An experimental Ebola drug has been used to treat two American aid workers and a Spanish missionary priest. Could Liberian doctors be next?
The Liberian government said Monday that it will receive doses of the drug to treat two doctors in the country. They would be the first Africans to receive it.
The manufacturer, Mapp Biopharmaceutical Inc., said in a statement posted Monday afternoon on its website that the supply of the drug is now exhausted.
The announcement came as the World Health Organization considered ethical questions about who should get access to an experimental drug in an emergency.
Some questions and answers about the Ebola drug:
Q: What is this drug?
A: Called ZMapp, it is a cocktail of specially engineered antibodies designed to target and inactivate the Ebola virus.
Q: What do we know about whether it works?
A: Very little. Various antibodies have been tested in small numbers of monkeys, but not people. In one study, 43 percent of treated monkeys survived when the drug was given after the animals showed symptoms.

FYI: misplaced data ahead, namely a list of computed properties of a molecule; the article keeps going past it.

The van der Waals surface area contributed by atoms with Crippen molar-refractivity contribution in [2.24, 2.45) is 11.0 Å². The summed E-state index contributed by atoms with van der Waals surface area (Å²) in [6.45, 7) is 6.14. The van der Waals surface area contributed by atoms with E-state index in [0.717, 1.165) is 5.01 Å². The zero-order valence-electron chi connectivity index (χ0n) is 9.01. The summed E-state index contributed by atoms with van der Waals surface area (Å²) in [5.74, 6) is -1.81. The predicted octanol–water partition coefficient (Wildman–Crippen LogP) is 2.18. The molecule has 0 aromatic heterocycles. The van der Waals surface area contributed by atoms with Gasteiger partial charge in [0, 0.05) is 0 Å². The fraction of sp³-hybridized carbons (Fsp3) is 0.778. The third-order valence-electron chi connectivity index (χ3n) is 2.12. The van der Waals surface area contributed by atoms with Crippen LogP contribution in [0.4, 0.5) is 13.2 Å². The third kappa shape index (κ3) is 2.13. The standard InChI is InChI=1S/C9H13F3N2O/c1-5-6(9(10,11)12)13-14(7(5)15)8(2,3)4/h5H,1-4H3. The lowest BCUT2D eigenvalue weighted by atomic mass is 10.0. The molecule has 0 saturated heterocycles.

Mapp Biopharmaceutical now is developing a combination of three antibodies that seemed most promising in those animal studies.
Q: Why isn't ZMapp being tested more widely to find out if it works in people?
A: There's not enough available. The antibodies are grown inside tobacco plants, and then extracted and purified, a slow process. U.S. officials have estimated that only a modest amount could be produced in two or three months, unless some way to speed production is found.
Q: What does it mean that the two American aid workers who received the drug are reported to be slowly improving?
A: Top U.S. health officials stress that there's no way to know if the drug really helped, or if those two patients would have been among the 40 percent of people who are surviving this outbreak anyway. Without human studies, there also isn't any way to know if the drug might harm instead of help.
There is no proven treatment for Ebola. But basic supportive care - things like keeping patients hydrated, maintaining their blood pressure and treating any complicating infections - can make a difference in survival, says Dr. Tom Frieden, director of the U.S. Centers for Disease Control and Prevention.
The two U.S. patients, both infected in Liberia, are being treated at Emory University Hospital in Atlanta.
Q: How were the Americans and